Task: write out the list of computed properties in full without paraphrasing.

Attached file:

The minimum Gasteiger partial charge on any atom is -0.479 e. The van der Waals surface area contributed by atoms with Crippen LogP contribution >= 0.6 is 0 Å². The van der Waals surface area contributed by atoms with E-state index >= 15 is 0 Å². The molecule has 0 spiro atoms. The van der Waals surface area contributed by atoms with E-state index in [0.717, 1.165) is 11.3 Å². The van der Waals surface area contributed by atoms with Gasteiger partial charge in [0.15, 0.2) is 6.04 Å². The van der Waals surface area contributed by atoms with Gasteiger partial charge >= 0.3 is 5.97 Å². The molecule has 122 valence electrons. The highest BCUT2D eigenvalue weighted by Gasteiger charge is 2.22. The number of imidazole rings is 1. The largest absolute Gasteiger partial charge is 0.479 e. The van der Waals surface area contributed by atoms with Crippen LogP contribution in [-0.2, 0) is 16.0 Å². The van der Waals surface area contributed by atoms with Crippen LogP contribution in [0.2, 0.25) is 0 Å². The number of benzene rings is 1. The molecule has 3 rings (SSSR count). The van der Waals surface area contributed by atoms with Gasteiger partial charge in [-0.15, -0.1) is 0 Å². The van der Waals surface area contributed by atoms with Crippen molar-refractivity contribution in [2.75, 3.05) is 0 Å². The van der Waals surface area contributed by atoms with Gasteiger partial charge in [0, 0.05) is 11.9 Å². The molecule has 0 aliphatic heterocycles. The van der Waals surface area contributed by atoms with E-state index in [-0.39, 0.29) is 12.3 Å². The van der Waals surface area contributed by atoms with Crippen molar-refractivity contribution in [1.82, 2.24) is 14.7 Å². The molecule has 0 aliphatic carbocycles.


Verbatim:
The minimum Gasteiger partial charge on any atom is -0.479 e. The van der Waals surface area contributed by atoms with Crippen LogP contribution >= 0.6 is 0 Å². The van der Waals surface area contributed by atoms with E-state index >= 15 is 0 Å². The molecule has 0 spiro atoms. The van der Waals surface area contributed by atoms with E-state index in [0.717, 1.165) is 11.3 Å². The van der Waals surface area contributed by atoms with Gasteiger partial charge in [0.15, 0.2) is 6.04 Å². The van der Waals surface area contributed by atoms with Gasteiger partial charge >= 0.3 is 5.97 Å². The molecule has 122 valence electrons. The highest BCUT2D eigenvalue weighted by Gasteiger charge is 2.22. The number of imidazole rings is 1. The largest absolute Gasteiger partial charge is 0.479 e. The van der Waals surface area contributed by atoms with Crippen LogP contribution in [-0.2, 0) is 16.0 Å². The van der Waals surface area contributed by atoms with Crippen LogP contribution in [0.2, 0.25) is 0 Å². The number of benzene rings is 1. The molecule has 3 rings (SSSR count). The van der Waals surface area contributed by atoms with Gasteiger partial charge in [-0.15, -0.1) is 0 Å². The van der Waals surface area contributed by atoms with Crippen molar-refractivity contribution in [2.75, 3.05) is 0 Å². The van der Waals surface area contributed by atoms with Gasteiger partial charge in [0, 0.05) is 11.9 Å². The molecule has 0 aliphatic heterocycles. The van der Waals surface area contributed by atoms with E-state index in [-0.39, 0.29) is 12.3 Å². The van der Waals surface area contributed by atoms with Crippen molar-refractivity contribution in [1.82, 2.24) is 14.7 Å². The molecule has 0 aliphatic carbocycles.